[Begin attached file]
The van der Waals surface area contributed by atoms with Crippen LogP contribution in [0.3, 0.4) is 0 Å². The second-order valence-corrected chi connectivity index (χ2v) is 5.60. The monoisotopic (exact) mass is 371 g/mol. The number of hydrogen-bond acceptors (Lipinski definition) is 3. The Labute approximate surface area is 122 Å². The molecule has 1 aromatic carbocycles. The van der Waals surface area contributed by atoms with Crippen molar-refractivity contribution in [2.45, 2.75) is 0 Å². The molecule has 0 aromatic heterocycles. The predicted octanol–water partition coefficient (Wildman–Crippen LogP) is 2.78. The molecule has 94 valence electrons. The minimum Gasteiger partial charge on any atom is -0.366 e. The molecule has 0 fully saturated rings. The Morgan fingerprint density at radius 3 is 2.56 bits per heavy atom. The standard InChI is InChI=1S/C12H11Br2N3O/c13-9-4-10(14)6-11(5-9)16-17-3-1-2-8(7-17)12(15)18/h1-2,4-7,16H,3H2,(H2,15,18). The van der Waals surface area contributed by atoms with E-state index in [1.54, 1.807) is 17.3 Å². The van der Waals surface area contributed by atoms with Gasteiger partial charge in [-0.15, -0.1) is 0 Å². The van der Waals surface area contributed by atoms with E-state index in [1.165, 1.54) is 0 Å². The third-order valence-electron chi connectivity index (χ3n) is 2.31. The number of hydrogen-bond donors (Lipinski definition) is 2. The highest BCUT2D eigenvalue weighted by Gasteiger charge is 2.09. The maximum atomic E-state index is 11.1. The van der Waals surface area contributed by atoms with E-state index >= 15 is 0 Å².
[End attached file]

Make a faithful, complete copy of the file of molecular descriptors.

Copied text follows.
The van der Waals surface area contributed by atoms with Crippen LogP contribution in [0.3, 0.4) is 0 Å². The second-order valence-corrected chi connectivity index (χ2v) is 5.60. The monoisotopic (exact) mass is 371 g/mol. The number of hydrogen-bond acceptors (Lipinski definition) is 3. The Labute approximate surface area is 122 Å². The molecule has 1 aromatic carbocycles. The van der Waals surface area contributed by atoms with Crippen molar-refractivity contribution in [2.45, 2.75) is 0 Å². The molecule has 0 aromatic heterocycles. The predicted octanol–water partition coefficient (Wildman–Crippen LogP) is 2.78. The molecule has 94 valence electrons. The minimum Gasteiger partial charge on any atom is -0.366 e. The molecule has 0 fully saturated rings. The Morgan fingerprint density at radius 3 is 2.56 bits per heavy atom. The standard InChI is InChI=1S/C12H11Br2N3O/c13-9-4-10(14)6-11(5-9)16-17-3-1-2-8(7-17)12(15)18/h1-2,4-7,16H,3H2,(H2,15,18). The van der Waals surface area contributed by atoms with E-state index in [1.54, 1.807) is 17.3 Å². The van der Waals surface area contributed by atoms with Gasteiger partial charge in [-0.15, -0.1) is 0 Å². The van der Waals surface area contributed by atoms with E-state index in [1.165, 1.54) is 0 Å². The third-order valence-electron chi connectivity index (χ3n) is 2.31. The number of hydrogen-bond donors (Lipinski definition) is 2. The highest BCUT2D eigenvalue weighted by Gasteiger charge is 2.09. The maximum atomic E-state index is 11.1. The van der Waals surface area contributed by atoms with E-state index >= 15 is 0 Å².